Creating Thanksgiving table decorations comes naturally to Peggy Graddy.
Graddy, who lives on a Woodford County farm, the Homestead, pulls together elements collected over time.
Using pieces of freshly cut magnolia greenery from the family gardens, bright pumpkins and gourds saved from an October wedding, and creating a fancy presentation from wild turkey feathers that her son Ike brought home from a hunting trip a few years ago, her designs reflect a mood of fall harvest.
Graddy began working with floral design after a birthday trip she took about 20 years ago with her two sisters and mother. The women attended a weeklong course given by famed floral arranger Sheila Macqueen at The Bath Priory in Bath, England (Thebathpriory.co.uk).
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The Bath Priory, a former monastery, is surrounded by four acres of beautifully landscaped gardens. That trip changed Graddy's life.
"I was let out of a cage," she says of the creative possibilities she discovered there, including learning Macqueen's rules for arrangements. One tenet is to look at where the floral décor is going to be placed and choose elements that reflect that setting, and to find containers appropriate in proportion, material and color.
"In the summer, flowers are abundant, so they get a lot of attention, but in winter, containers and other props become very important as decorative elements," she said.
Props for arrangements can be acquired over a lifetime.
The wide and low harvest basket holding this year's outdoor porch table decoration at the farm came from a trip to Bucks County, Pa., early in her marriage. Its shape allows for eye contact and conversations across the table, and it holds pumpkins, green hedge apples and gourds. The burgundy nandina leaves trailing over its edge were picked from a bush just beyond the porch railing.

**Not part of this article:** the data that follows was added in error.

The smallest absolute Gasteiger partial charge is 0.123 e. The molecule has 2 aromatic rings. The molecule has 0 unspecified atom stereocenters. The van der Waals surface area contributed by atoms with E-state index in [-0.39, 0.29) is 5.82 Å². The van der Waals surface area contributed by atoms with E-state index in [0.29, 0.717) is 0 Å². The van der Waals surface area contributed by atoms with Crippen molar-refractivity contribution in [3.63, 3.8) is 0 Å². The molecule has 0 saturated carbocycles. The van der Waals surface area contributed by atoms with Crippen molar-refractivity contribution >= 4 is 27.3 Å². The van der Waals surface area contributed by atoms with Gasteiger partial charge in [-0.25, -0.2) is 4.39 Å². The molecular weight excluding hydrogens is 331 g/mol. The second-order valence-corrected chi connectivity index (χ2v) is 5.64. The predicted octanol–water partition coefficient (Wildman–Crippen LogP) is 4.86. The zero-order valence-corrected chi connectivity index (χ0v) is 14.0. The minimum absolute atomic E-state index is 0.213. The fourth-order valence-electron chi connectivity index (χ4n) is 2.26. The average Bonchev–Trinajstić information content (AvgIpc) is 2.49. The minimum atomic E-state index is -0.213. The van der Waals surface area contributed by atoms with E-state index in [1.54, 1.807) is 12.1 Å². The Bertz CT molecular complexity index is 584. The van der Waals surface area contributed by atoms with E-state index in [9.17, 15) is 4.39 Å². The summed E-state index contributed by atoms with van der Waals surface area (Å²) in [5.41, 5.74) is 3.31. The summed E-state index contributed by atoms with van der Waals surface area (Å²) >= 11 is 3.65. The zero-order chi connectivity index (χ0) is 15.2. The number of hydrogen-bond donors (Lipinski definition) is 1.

"Don't buy anything, but instead look around and use things you already have," Graddy suggests. "They make you smile, and they make a house become a home."
Indoors, the setting becomes more formal, and for holidays, the table is set with the sparkle of crystal and china.
"I'm a traditionalist," Graddy says, "but I like to do things that draw your attention."
An eye-catching spray of turkey tail and wing feathers form a sideboard vignette, and a preserved pheasant struts in place at the center of the table. The dining room is wrapped by a pastoral mural that incorporates vignettes of other Graddy family farms in the area, including Welcome Hall, Springside and Greenwood. The mural was painted by Lexington artist Joe Richardson.
"I love nature, feathers, eggs, nests, fall leaf colors," Graddy says.
On a walk outdoors, you can collect a handful of brightly colored leaves from a red Bradford pear, assorted pine cones, magnolia branches with seed pods, acorns and ornamental grasses to use in arrangements. Think about how a basket, prop or container might suit your setting as you browse antique shops.
You also can collaborate with relatives. Graddy's arrangements often contain flowers from sister-in-law Lucy Smith, who is an acknowledged horticultural expert and who loves experimenting with color. Both are members of Little Garden Club in Versailles.
"It's just a miracle, the way arrangements come together," Graddy said, "but it does take time."